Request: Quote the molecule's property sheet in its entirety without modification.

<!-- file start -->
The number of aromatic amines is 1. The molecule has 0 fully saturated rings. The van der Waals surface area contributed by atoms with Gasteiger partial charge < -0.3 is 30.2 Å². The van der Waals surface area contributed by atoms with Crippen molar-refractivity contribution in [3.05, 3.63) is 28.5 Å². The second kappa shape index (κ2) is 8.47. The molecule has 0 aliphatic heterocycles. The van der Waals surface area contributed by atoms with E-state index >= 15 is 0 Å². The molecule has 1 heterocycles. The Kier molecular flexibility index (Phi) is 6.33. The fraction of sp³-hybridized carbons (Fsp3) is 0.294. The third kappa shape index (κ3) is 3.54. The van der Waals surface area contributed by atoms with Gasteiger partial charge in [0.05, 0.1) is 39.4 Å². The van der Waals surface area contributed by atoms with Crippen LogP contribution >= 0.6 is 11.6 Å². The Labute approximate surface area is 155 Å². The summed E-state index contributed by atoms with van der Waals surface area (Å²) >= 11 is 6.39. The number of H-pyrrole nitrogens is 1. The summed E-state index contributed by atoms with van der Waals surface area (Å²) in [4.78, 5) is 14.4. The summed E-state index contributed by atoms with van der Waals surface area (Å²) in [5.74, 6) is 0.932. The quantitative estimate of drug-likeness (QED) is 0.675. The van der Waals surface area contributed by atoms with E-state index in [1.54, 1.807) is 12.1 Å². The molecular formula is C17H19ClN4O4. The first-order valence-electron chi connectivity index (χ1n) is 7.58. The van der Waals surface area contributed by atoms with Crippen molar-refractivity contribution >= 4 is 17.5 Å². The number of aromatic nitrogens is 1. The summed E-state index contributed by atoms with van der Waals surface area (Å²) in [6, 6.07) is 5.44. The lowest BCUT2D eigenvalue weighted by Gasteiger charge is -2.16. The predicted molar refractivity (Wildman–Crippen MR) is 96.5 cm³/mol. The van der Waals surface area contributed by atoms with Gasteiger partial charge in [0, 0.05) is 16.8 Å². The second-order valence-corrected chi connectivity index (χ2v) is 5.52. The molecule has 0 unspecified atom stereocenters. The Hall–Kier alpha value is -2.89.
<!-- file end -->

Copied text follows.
The number of aromatic amines is 1. The molecule has 0 fully saturated rings. The van der Waals surface area contributed by atoms with Gasteiger partial charge < -0.3 is 30.2 Å². The van der Waals surface area contributed by atoms with Crippen molar-refractivity contribution in [3.05, 3.63) is 28.5 Å². The second kappa shape index (κ2) is 8.47. The molecule has 0 aliphatic heterocycles. The van der Waals surface area contributed by atoms with E-state index >= 15 is 0 Å². The molecule has 1 heterocycles. The Kier molecular flexibility index (Phi) is 6.33. The fraction of sp³-hybridized carbons (Fsp3) is 0.294. The third kappa shape index (κ3) is 3.54. The van der Waals surface area contributed by atoms with Gasteiger partial charge in [0.05, 0.1) is 39.4 Å². The van der Waals surface area contributed by atoms with Crippen LogP contribution >= 0.6 is 11.6 Å². The Labute approximate surface area is 155 Å². The summed E-state index contributed by atoms with van der Waals surface area (Å²) >= 11 is 6.39. The number of H-pyrrole nitrogens is 1. The summed E-state index contributed by atoms with van der Waals surface area (Å²) in [4.78, 5) is 14.4. The summed E-state index contributed by atoms with van der Waals surface area (Å²) in [5.74, 6) is 0.932. The quantitative estimate of drug-likeness (QED) is 0.675. The van der Waals surface area contributed by atoms with E-state index in [1.54, 1.807) is 12.1 Å². The molecular formula is C17H19ClN4O4. The first-order valence-electron chi connectivity index (χ1n) is 7.58. The van der Waals surface area contributed by atoms with Crippen molar-refractivity contribution >= 4 is 17.5 Å². The number of aromatic nitrogens is 1. The summed E-state index contributed by atoms with van der Waals surface area (Å²) in [6, 6.07) is 5.44. The lowest BCUT2D eigenvalue weighted by Gasteiger charge is -2.16. The predicted molar refractivity (Wildman–Crippen MR) is 96.5 cm³/mol. The van der Waals surface area contributed by atoms with Gasteiger partial charge in [0, 0.05) is 16.8 Å². The second-order valence-corrected chi connectivity index (χ2v) is 5.52. The molecule has 0 unspecified atom stereocenters. The Hall–Kier alpha value is -2.89.